12 Gear Tips for Beginner Backpackers

Gear Tips for Beginner Backpackers
Gear Tips for Beginner Backpackers

What backpacking gear do you need? Which features are the most important? Which manufacturers make the best backpacking gear? Who can you turn to for advice? Where can you get the best deals? The amount of information new backpackers need to digest can be overwhelming at first.

Here are 12 of the most important backpacking gear tips you’ll ever get. They come from 250 backpackers, experts as well as beginner backpackers, who’ve just geared up themselves. It’s all excellent advice. I wish I’d had it when I started backpacking since it would have saved me a lot of time, money, and frustration.

1. Borrow gear from friends or rent it before buying.

Don’t buy anything right away if you don’t have to. Renting and borrowing is a great way to experiment with gear before you spend hundreds or thousands of dollars on it. It’s best to try a few different tents, backpacks, and sleeping bags before you spend a chunk of change on something that might not be what you really need. For example, many tents that work great in sunny California, don’t work so great along the rainy east coast. Experiment with as much gear as you can before you start buying stuff.

2. Use what you already own instead of buying new gear.

Go through everything you have at your house and see what can be used for backpacking before you buy anything. That $15 Energizer headlamp from Home Depot works just a well as the $60 Black Diamond headlamp from REI. Use a pair of synthetic pants or shorts that you already own instead of buying a new pair of hiking pants, use your running shoes instead of  a new pair of Gore-tex lined boots, use your existing rain coat, fleece sweater, baseball cap, fleece hats, gloves, utensils, and so forth. Use plastic bags and trash bags instead of stuff sacks. You can upgrade later if you still feel it’s necessary.

3. Buy gear from stores with good return policies.

Buy from a place that allows returns after you try stuff out. I bought a pack I thought was great, but after a 20 mile overnight, not so much. Luckily, LLBean takes anything back, anytime, for any reason. The same goes for tents or backpacks that aren’t available in stores and you can only buy online. Order them and use them around your house before you decide you want to keep them. If you find that they don’t fit or they’re not what you expected or wanted, return them. That’s what their return policy is for. It’s worth it even if you have to pay for the return postage.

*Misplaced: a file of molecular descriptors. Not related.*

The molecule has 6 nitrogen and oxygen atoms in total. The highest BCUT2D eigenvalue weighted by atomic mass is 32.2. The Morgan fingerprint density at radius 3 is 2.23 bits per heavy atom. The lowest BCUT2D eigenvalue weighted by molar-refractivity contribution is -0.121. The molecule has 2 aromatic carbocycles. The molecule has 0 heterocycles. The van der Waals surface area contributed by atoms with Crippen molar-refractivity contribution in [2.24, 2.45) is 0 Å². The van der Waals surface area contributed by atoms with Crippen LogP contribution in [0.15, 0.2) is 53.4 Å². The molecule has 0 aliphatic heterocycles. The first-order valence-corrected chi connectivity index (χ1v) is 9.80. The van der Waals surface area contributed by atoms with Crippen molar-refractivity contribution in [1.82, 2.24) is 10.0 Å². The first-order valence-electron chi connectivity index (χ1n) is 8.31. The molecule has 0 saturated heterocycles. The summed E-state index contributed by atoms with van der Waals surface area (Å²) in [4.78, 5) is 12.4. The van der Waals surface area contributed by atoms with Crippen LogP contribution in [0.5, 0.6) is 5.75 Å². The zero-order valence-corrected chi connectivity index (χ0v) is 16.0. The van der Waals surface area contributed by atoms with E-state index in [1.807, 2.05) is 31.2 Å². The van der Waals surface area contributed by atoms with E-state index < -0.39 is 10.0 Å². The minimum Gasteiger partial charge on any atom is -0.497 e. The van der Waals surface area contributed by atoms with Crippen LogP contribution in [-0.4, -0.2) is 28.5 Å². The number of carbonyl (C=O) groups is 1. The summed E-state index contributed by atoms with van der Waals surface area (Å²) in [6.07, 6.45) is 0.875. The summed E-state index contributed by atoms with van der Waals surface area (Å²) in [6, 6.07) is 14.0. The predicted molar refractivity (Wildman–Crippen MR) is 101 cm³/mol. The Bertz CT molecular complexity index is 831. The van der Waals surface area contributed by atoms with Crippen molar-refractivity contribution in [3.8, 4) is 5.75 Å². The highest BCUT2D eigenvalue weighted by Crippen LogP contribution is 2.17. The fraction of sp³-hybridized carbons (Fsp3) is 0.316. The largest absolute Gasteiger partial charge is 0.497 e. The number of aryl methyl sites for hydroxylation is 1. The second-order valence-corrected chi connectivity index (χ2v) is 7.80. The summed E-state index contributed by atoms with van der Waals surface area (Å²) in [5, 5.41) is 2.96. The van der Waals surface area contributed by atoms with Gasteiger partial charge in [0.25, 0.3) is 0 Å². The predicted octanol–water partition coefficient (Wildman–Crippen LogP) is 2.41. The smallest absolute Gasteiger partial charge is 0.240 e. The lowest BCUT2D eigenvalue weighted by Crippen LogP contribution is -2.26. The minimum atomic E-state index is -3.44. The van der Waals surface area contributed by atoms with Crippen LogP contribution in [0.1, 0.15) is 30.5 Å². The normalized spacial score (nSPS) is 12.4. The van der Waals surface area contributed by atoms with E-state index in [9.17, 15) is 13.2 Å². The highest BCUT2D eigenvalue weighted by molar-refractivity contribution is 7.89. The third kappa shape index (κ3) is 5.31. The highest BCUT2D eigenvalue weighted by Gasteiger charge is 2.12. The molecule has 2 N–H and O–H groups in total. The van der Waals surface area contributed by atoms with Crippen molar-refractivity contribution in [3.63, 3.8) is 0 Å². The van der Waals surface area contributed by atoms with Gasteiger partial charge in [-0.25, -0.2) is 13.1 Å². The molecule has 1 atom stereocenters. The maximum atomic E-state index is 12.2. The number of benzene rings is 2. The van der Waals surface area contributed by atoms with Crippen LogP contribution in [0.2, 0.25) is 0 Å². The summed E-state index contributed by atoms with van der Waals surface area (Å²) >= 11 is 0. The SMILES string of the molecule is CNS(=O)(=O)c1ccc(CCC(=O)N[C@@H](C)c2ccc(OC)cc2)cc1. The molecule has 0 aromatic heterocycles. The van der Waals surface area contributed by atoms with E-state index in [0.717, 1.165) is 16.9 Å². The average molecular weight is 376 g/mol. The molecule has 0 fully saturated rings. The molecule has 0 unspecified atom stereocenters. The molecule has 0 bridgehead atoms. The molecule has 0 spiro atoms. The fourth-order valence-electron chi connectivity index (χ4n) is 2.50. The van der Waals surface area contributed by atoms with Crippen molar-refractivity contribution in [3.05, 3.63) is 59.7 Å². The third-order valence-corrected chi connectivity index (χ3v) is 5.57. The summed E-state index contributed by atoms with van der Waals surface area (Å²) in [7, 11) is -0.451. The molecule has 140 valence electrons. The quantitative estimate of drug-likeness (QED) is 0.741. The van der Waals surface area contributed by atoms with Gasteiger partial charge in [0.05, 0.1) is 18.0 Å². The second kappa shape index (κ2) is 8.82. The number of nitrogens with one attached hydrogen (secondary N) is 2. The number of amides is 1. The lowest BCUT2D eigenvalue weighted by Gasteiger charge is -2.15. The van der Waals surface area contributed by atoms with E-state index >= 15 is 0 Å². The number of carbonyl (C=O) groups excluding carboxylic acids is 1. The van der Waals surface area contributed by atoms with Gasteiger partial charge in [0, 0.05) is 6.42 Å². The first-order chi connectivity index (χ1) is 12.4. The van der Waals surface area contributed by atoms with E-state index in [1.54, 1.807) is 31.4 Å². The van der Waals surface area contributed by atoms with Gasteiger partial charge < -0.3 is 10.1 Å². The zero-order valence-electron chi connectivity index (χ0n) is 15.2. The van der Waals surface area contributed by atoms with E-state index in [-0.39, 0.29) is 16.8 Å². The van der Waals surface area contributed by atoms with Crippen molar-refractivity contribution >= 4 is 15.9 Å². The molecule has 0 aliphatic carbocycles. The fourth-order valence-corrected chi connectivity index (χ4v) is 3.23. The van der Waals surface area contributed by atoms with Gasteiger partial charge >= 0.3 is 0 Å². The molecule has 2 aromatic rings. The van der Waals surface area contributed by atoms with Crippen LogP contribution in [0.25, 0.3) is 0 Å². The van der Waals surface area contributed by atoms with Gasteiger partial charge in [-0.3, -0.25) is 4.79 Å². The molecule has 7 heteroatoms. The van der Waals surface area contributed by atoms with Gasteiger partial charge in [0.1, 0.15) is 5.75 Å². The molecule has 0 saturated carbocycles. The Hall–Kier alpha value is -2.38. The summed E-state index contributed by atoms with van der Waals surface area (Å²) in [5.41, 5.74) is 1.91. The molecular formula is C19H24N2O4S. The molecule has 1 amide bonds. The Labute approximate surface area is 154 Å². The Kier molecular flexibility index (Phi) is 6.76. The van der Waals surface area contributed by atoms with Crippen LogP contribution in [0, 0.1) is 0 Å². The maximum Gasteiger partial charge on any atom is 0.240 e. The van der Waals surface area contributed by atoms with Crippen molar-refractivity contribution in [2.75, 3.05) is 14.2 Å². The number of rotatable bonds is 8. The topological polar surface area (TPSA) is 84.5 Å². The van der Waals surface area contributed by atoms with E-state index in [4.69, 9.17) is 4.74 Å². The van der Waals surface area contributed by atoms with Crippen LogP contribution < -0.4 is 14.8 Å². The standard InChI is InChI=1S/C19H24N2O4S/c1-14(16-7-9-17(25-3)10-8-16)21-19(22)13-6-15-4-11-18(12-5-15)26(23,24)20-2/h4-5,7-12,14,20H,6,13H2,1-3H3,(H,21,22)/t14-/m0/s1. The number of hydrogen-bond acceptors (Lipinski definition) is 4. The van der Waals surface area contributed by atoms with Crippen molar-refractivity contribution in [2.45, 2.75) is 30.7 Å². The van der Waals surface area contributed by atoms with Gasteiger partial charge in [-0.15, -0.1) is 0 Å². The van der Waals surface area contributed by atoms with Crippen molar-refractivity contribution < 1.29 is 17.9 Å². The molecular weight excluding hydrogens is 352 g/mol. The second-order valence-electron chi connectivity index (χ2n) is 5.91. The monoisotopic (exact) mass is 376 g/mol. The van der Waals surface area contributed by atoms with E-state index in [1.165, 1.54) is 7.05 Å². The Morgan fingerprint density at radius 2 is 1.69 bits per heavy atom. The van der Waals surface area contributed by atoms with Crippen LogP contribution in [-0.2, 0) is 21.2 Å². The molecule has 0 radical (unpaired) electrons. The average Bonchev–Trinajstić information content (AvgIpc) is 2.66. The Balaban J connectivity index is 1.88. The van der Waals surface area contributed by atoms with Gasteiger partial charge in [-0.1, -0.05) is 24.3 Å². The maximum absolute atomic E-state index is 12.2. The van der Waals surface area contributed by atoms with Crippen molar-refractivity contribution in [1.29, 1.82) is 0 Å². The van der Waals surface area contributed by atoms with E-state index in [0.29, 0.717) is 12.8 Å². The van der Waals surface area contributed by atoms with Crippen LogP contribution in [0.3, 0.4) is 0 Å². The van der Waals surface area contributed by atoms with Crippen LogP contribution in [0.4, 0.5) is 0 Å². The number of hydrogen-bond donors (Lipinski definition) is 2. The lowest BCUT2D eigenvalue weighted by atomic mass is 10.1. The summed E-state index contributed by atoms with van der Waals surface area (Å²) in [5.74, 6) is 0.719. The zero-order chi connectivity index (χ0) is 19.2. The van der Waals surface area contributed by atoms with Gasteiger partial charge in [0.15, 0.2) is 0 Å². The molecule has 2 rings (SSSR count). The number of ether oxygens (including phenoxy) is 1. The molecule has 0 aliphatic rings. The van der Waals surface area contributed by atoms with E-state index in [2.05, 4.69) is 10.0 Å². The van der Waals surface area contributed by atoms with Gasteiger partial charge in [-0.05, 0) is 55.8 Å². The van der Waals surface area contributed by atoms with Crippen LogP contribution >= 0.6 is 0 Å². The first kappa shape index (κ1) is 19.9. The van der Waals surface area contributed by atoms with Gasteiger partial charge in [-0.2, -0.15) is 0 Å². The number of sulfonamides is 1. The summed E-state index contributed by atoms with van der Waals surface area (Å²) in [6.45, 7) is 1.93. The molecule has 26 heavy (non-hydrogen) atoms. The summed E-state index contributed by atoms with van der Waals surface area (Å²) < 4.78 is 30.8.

4. Set yourself an annual gear budget.

Set yourself an annual backpacking budget, say $400 dollars per year, so you don’t try to buy all of your backpacking gear at once. This will force you to research purchases and help stop you from making impulse buys. You can easily spend a couple of thousand bucks on gear, only to discover that it’s not quite what you wanted.

5. Backpack with a friend and try out their gear.

Find some friends who backpack and go on a hike with them to try out their gear. Even an overnight hike will give you a good idea of what you need and don’t need. Backpacking with a friend to talk to about gear has made all the difference for me.

6. Buy used gear at a discount.

You can buy really good used gear from other backpackers that’s advertised on backpacking gear forums, Craigslist, or from your friends. It might not be new, but it will still be in good shape and you can save a lot of money. A lot of money.

7. Sell your used gear to finance new gear purchases.

If you’ve bought and used gear but want to replace it with something different, sell the old gear to help finance the new. Good backpacking gear retains a fair amount of value if it’s taken care of and you’ll be able to use the money towards your next purchase.

8. Don’t buy backpacking gear at Walmart.